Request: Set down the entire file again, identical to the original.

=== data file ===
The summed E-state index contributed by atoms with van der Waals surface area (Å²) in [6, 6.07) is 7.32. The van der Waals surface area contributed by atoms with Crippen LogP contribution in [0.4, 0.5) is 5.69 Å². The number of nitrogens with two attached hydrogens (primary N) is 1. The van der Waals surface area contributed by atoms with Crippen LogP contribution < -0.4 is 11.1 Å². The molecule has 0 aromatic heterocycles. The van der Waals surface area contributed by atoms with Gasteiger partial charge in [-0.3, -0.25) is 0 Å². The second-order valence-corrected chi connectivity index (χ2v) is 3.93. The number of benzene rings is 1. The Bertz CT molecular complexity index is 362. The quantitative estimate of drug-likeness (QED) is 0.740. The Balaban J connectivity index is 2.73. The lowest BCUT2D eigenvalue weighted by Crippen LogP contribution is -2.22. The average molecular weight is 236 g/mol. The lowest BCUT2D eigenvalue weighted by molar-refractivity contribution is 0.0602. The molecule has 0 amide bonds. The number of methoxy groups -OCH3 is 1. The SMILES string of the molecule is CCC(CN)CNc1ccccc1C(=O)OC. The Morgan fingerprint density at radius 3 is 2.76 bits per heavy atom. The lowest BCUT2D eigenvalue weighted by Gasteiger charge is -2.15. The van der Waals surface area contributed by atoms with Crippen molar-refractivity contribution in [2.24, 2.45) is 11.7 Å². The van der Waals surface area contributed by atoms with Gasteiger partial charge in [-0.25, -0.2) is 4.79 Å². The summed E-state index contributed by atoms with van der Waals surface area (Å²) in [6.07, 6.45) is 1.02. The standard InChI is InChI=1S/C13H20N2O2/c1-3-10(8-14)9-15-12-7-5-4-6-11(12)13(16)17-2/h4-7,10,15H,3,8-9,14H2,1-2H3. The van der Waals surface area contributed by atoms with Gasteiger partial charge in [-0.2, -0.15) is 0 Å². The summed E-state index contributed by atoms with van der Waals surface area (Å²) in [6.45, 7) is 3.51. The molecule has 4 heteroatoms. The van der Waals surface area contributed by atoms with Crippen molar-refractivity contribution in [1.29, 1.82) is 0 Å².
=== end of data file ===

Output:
The summed E-state index contributed by atoms with van der Waals surface area (Å²) in [6, 6.07) is 7.32. The van der Waals surface area contributed by atoms with Crippen LogP contribution in [0.4, 0.5) is 5.69 Å². The number of nitrogens with two attached hydrogens (primary N) is 1. The van der Waals surface area contributed by atoms with Crippen LogP contribution < -0.4 is 11.1 Å². The molecule has 0 aromatic heterocycles. The van der Waals surface area contributed by atoms with Gasteiger partial charge in [-0.3, -0.25) is 0 Å². The second-order valence-corrected chi connectivity index (χ2v) is 3.93. The number of benzene rings is 1. The Bertz CT molecular complexity index is 362. The quantitative estimate of drug-likeness (QED) is 0.740. The Balaban J connectivity index is 2.73. The lowest BCUT2D eigenvalue weighted by Crippen LogP contribution is -2.22. The average molecular weight is 236 g/mol. The lowest BCUT2D eigenvalue weighted by molar-refractivity contribution is 0.0602. The molecule has 0 amide bonds. The number of methoxy groups -OCH3 is 1. The SMILES string of the molecule is CCC(CN)CNc1ccccc1C(=O)OC. The Morgan fingerprint density at radius 3 is 2.76 bits per heavy atom. The lowest BCUT2D eigenvalue weighted by Gasteiger charge is -2.15. The van der Waals surface area contributed by atoms with Crippen molar-refractivity contribution in [2.24, 2.45) is 11.7 Å². The van der Waals surface area contributed by atoms with Gasteiger partial charge in [-0.25, -0.2) is 4.79 Å². The summed E-state index contributed by atoms with van der Waals surface area (Å²) in [6.07, 6.45) is 1.02. The standard InChI is InChI=1S/C13H20N2O2/c1-3-10(8-14)9-15-12-7-5-4-6-11(12)13(16)17-2/h4-7,10,15H,3,8-9,14H2,1-2H3. The van der Waals surface area contributed by atoms with Gasteiger partial charge in [-0.2, -0.15) is 0 Å². The summed E-state index contributed by atoms with van der Waals surface area (Å²) in [6.45, 7) is 3.51. The molecule has 4 heteroatoms. The van der Waals surface area contributed by atoms with Crippen molar-refractivity contribution in [1.29, 1.82) is 0 Å².